Richards on Giant Baby is an entirely different story. We don't know much about Alley's developing program yet, but there is an undeniable negative stigma attached to TVLand original series. Hearing of Richards' involvement with the show might disappoint adoring Seinfeld fans; and hearing of the show's involvement with Richards might disgust many who are still upset about his offensive tirade circa 2006. But anyone who caught Richards' appearance on the final episode of Jerry Seinfeld's web series Comedians in Cars Getting Coffee knows that this is a very interesting man we have at our disposal. A bizarre, arguably troubled, invariably entertaining and somehow kind of sophisticated force of living outsider art. And good or bad, his involvement enough, a rare acting turn for the Richards of late, is at the very least interesting.
The Seinfeld Cast and Creators Since Seinfeld
Larry David hasn't exactly been grasping at straws for creative outlets since his leave from Seinfeld in 1996, and the program's eventual conclusion two years later (he returned to write the generally detested finale). David launched his HBO series Curb Your Enthusiasm in 2000 (can you believe it was that long ago?), and has sat pretty at the head of the series' eight revered seasons.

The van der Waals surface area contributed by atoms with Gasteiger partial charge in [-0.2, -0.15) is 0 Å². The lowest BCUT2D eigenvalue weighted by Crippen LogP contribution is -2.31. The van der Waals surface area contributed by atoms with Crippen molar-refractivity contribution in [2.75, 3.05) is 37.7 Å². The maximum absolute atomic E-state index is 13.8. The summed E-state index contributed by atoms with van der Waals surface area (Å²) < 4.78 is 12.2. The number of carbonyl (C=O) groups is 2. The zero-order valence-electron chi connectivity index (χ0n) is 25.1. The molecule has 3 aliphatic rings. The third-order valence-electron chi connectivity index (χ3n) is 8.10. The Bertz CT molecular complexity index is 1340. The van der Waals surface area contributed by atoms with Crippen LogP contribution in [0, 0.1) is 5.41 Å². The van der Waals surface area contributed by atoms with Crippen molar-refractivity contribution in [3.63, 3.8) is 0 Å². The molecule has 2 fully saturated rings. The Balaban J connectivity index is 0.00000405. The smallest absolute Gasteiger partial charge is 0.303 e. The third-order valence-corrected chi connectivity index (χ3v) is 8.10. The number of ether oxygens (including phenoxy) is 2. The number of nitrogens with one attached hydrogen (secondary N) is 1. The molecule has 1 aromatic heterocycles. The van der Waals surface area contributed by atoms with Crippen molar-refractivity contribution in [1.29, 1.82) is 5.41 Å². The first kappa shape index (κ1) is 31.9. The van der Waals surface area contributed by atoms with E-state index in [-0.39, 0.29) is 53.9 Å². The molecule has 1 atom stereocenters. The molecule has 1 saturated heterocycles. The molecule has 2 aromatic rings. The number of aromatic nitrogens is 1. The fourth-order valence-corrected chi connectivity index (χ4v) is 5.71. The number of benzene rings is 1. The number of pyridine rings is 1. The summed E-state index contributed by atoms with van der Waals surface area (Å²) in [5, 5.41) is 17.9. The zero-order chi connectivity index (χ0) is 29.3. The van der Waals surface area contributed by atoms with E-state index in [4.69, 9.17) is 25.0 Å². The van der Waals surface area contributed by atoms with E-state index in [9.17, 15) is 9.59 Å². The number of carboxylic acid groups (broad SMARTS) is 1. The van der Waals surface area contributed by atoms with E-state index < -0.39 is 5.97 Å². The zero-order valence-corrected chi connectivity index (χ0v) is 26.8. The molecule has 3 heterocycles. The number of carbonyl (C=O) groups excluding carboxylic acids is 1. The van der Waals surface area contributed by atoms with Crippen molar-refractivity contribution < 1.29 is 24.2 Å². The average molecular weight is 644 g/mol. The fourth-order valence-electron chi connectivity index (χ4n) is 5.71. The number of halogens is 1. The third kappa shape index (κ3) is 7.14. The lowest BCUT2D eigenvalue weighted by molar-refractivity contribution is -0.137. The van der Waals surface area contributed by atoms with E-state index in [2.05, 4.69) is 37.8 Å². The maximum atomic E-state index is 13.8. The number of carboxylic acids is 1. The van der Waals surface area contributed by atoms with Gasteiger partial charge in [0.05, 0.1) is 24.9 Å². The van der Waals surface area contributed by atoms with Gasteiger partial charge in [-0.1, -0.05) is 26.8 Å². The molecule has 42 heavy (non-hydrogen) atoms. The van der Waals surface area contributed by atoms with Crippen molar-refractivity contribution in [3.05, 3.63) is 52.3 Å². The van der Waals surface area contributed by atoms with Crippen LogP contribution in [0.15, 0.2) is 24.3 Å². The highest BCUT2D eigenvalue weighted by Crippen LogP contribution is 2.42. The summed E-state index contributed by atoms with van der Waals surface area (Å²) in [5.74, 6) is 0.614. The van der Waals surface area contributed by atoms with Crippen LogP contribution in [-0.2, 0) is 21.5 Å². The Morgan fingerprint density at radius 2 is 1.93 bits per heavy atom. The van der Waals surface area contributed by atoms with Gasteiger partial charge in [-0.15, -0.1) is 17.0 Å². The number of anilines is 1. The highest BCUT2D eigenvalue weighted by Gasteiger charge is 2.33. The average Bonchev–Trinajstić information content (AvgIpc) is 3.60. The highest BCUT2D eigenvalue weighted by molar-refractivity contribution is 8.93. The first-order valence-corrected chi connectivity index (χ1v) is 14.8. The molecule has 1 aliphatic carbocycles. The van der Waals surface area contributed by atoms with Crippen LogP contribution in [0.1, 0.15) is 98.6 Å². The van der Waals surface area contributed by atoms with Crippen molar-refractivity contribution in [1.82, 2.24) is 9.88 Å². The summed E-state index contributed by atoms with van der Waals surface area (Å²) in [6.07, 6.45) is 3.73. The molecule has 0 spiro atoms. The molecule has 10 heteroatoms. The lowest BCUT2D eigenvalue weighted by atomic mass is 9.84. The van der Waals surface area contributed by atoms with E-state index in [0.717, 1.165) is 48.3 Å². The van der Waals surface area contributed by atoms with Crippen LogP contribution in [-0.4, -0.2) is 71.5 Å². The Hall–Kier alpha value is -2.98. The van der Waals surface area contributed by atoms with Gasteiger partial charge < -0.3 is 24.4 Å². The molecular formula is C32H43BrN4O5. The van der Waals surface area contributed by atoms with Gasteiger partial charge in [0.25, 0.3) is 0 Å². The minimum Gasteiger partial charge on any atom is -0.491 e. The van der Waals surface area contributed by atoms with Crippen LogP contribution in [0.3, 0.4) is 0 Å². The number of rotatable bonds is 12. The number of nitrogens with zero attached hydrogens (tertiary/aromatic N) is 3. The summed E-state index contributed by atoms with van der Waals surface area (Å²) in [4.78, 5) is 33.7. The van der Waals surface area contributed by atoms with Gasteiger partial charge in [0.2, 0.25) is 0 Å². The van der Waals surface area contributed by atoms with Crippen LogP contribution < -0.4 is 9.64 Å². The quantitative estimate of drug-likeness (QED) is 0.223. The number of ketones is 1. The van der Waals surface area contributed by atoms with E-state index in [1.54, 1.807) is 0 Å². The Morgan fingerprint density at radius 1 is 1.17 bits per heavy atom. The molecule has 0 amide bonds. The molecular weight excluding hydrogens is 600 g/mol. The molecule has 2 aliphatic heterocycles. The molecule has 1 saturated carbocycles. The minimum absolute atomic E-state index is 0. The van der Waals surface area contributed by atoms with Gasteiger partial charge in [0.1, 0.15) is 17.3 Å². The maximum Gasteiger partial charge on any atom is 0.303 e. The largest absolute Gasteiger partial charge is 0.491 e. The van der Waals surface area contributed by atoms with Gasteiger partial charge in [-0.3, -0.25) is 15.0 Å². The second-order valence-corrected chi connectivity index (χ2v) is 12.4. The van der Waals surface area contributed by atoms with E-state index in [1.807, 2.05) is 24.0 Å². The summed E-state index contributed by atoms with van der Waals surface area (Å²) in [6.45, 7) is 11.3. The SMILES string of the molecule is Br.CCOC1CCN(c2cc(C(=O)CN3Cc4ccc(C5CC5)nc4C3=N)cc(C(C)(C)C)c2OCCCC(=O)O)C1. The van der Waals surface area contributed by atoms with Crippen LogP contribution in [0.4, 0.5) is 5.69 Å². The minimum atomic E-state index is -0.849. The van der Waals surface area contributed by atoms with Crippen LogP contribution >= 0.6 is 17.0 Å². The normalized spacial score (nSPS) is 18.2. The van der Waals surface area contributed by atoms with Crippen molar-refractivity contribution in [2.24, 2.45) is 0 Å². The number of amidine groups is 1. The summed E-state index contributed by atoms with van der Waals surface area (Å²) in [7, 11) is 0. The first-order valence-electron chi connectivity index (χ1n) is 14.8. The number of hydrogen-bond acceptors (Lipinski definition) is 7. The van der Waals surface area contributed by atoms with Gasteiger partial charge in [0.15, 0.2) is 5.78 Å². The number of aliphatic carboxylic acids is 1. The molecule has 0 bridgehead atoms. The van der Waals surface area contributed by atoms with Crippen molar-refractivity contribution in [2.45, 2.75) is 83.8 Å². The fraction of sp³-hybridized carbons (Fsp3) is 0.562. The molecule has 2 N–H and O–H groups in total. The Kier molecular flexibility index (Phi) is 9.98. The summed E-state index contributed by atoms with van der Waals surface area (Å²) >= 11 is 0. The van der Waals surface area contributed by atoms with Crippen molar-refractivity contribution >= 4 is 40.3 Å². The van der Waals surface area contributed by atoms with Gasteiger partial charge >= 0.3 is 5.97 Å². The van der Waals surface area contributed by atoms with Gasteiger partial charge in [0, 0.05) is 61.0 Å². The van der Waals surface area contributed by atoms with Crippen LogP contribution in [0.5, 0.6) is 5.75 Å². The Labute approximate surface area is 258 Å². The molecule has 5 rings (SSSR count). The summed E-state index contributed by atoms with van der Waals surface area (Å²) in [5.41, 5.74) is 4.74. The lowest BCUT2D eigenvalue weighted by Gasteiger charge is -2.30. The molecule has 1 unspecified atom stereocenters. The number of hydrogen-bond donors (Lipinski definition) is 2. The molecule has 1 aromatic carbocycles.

Julia Louis-Dreyfus, Seinfeld's Elaine, has herself experienced a good deal of television success. Her starring role on the network sitcom The New Adventures of Old Christine, which aired from '06 to '10, earned her a couple of Emmys, and her more recent turn on the HBO comedy Veep is reminding us just how gifted a performer Louis-Dreyfus is, even (or especially) when she's playing a character who is wholly unlikable.
Seinfeld co-creator, star, and namesake Jerry Seinfeld hasn't exactly remained as large a constant on the small screen — ventures have included the short-lived Marriage Ref and guest appearances on Curb, 30 Rock, and Louie, not to mention his starring role in the animated Bee Movie (which he cowrote), his return to the stand-up game, and the often interesting web series Comedians in Cars Getting Coffee.
And then there were two. Alexander and Richards. George and Kramer. Koko the Monkey and H. E. Pennypacker. Both of whom have vied, unsuccessfully, to headline their own shows — for Alexander, Bob Patterson and Step It Up; for Richards, The Michael Richards Show. One of whom has effectively ruined his reputation with an offensive tirade during a stand-up routine six years back. The other of whom hasn't really done much of anything, other than narrate whatever Clipaholics is. And of course, each has appeared as himself on Curb.
Will you be tuning in to watch Alexander on Community and Richards on Giant Baby?
[Photo Credit: NBC]